And educating newsrooms about the social model of disability – the thinking that it is societal and environmental barriers not medical diagnoses that makes somebody disabled.
Gemma said: “Take for example the recent Invictus Games coverage, I purposefully watched barely any of that because so much of it portrayed the ‘inspiration porn’ narrative.
“Instead I was following Australia’s Dylan Alcott updates on Twitter, and yes in features and factual segments on classification the disability and backstory was mentioned but it didn’t become the focus and was balanced out with normalising disability and a fair bit of humour too, I mean at one point Dylan even got Prince Harry to put on a pair of budgie smugglers.
“Most importantly though continuing to portray the line ‘look that person is disabled and look what they’ve achieved’ not only doesn’t give the sporting achievement the platform it deserves but it also puts a lot of pressure mentally on disabled people in everyday lives to push themselves more than they should and feel deflated.
“For example sometimes for me getting up in the morning can take as much as effort as it takes Hannah Cockroft to break those records she keeps smashing – she gets called “inspirational” and I just get seen by society, and the media, as a lazy scrounger.”
Gemma was offered a place on a prestigious broadcaster’s graduate scheme after finishing the MA course at St Mary’s University, but lost her confidence five months in and was diagnosed with an eating disorder because of a manager treating her differently because of her disability.
She said: “There were failures to make reasonable adjustments for my disability.
“I remember once I had one of my unpredictable verbal spasms, which sound a lot like a stutter or stammer, in a breaking news training exercise and my manager showed this to a room full of people and asked me to critique it and what I would do differently next time. The only thing that I could have said was I would not have my disability.
Photo Credit – Gemma Stevenson
She added: “Media organisations in general really need to adjust their practices. They often refer to disabled talent as contributors meaning they don’t have to pay a wage. It’s happened to me in the industry and i’ve even been told it’s not worth the money to pay me as it’s only disability sport I’m reporting on.”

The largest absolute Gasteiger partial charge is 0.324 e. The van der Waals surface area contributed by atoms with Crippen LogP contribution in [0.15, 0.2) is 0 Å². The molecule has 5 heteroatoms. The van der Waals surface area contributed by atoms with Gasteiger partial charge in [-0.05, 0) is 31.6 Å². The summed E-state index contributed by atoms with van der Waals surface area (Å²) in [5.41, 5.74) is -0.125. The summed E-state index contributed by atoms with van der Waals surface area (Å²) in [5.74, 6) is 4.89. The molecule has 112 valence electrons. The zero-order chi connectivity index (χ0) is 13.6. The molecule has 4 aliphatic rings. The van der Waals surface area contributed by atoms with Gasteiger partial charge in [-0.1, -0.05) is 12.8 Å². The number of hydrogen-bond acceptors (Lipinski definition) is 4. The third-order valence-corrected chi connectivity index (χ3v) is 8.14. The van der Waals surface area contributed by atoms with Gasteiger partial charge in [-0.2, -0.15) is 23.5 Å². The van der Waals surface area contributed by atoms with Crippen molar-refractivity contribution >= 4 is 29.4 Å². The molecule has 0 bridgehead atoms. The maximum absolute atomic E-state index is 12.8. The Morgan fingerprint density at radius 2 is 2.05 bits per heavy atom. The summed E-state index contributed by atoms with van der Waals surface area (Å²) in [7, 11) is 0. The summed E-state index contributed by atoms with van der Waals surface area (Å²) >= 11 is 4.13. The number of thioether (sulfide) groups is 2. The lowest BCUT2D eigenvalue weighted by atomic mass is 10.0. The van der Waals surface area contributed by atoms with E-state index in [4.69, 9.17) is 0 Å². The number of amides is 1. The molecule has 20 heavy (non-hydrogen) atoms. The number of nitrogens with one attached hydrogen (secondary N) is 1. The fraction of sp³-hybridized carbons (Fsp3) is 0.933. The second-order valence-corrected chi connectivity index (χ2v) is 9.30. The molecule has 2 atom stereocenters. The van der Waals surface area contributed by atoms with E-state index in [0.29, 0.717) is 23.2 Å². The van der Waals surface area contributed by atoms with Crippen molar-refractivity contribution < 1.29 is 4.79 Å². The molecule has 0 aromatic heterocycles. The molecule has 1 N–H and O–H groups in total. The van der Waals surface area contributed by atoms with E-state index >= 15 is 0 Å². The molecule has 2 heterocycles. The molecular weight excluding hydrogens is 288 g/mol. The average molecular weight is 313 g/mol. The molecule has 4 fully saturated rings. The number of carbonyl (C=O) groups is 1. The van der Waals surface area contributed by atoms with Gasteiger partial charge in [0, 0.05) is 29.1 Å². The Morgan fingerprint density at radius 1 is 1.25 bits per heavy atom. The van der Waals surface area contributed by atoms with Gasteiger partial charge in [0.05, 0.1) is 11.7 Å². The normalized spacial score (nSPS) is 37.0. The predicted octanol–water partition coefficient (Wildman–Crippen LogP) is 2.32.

Gemma now freelances for Sky Sports and a number of UK and international outlets, covering a wheelchair tennis, a range of other para-sports and also disability affairs.
She praises Sky Sports inclusive practice in employing disabled talent, fair pay and parasport coverage, saying it is right up there as one of the best media organisations for it at the minute.
Earlier in the year, for example, she wrote a piece on the first ever quad division match at Wimbledon for Sky and editors included it in the tennis section, alongside interviews with Novak Djokovic and Serena Williams, as they saw wheelchair tennis as what it should be seen as – tennis.
Gemma has also launched the ‘RepresentAbility’ campaign to encourage media organisations to walk the walk rather than just talk the talk when it comes to increasing representation of disabled people with good practice in the industry. It aims to offer support to disabled people currently working in and looking to work in the industry and advice to media organisations from all sectors who want to be seen as inclusive.
The narrative has of course improved since 2012 and some organisations and countries are really improving their media coverage. However, there is still a way to go. Barriers and attitudes that still exist preventing disabled talent to shine in the newsroom need to be lifted, and the narrative needs to be shifted.
Featured photograph/Tommy Hindley